As the 1960's and the biblical span of three-score-and-ten approached and receded, the pace of Segovia's life accelerated. In 1962 he married Emilia Corral Sancho, his third wife. (Their son Carlos was born in London in 1970.) Meanwhile in Segovia's playing career a vigorous annual routine continued. Each year around February, he visited the USA, playing many recitals (including at the White House in 1979), with occasional teaching engagements. In October he usually toured Europe.

During the summer of 1986, Segovia taught master-classes for the last time at the University of Southern California in Los Angeles. Friends and former students from around the world gathered to pay tribute. On April 4, 1987 in Miami, not long after his 94th birthday, he gave his final recital. A few months later, on June 2, 1987, he died in Madrid, universally acknowledged as one of the great figures of 20th-century Spanish culture, in the company of Picasso, Falla, Casals, Dali, Mire, Lorca and Machado. His passing truly marked the end of an era.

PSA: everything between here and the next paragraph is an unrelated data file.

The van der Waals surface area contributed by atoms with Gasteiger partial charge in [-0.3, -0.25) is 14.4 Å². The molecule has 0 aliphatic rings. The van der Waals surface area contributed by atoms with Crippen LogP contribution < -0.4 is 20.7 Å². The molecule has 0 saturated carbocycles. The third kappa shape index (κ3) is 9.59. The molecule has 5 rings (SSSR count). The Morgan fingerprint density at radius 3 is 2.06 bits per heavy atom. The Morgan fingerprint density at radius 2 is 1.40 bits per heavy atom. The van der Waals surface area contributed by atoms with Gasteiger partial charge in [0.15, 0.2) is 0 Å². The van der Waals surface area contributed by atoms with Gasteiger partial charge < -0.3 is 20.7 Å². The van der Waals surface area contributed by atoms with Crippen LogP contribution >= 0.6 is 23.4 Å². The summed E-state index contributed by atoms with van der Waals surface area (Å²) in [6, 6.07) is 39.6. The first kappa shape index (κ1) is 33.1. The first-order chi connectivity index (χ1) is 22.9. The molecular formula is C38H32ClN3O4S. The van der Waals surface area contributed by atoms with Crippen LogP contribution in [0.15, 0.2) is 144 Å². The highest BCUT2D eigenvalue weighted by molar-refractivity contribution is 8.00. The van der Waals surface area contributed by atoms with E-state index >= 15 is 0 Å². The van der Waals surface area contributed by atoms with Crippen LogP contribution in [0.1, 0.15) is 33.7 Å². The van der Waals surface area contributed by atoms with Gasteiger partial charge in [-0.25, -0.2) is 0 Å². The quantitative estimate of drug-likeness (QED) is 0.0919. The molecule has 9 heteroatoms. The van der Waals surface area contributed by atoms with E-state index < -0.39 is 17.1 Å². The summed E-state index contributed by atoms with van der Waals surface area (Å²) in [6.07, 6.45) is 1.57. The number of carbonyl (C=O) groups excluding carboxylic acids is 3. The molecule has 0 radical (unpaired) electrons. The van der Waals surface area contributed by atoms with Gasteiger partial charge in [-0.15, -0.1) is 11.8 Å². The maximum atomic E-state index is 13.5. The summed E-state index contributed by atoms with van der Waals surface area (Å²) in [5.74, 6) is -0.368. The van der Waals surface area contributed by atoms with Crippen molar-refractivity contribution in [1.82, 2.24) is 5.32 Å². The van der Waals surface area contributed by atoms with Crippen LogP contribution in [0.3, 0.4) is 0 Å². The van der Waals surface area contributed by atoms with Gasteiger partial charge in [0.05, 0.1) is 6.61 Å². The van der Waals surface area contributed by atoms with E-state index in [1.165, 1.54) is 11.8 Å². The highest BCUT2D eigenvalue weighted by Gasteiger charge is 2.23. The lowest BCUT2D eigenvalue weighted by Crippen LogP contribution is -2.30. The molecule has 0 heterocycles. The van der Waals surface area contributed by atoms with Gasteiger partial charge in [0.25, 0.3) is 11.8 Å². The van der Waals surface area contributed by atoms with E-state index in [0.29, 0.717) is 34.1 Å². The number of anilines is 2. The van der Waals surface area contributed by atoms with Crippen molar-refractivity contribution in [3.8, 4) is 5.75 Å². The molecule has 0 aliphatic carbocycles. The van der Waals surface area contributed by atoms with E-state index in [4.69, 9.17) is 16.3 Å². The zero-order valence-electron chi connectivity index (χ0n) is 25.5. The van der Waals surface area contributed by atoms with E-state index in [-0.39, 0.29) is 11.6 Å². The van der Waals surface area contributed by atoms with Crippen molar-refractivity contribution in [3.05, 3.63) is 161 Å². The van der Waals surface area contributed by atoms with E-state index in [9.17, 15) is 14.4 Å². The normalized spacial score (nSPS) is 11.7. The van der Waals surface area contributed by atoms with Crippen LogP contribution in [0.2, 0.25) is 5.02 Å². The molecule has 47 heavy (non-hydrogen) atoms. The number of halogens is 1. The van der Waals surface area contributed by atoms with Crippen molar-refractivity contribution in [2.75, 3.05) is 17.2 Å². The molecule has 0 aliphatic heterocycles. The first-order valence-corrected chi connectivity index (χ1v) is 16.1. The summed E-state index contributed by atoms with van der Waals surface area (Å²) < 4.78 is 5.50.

Andrés Torres Segovia, 1st Marquess of Salobreña, was a Spanish classical guitarist. He is widely regarded as one of the most important figures for the classical guitar in the beginning and mid 20th century.

Andrés Segovia said that he began playing the guitar at the age of 6. Angelo Gilardino, who has worked at the Fundación Andrés Segovia in Spain, noted: "Though it is not yet completely documented, it seems clear that, since his tender childhood, he [Segovia] learnt playing as a flamenco guitarist. In fact, the first guitar he owned had formerly been played by Paco de Lucena, the greatest flamenco guitarist of the epoque, who died when Segovia was five years old. Since then, Segovia was given some instruction by Agustinillo, an amateur flamenco player who was a fan of Paco de Lucena." As a teenager, Segovia moved to the town of Granada, where he studied the guitar and soaked up the other-worldly atmosphere of the Palace at Alhambra, a Moorish relic overlooking the town which he regarded as his spiritual awakening.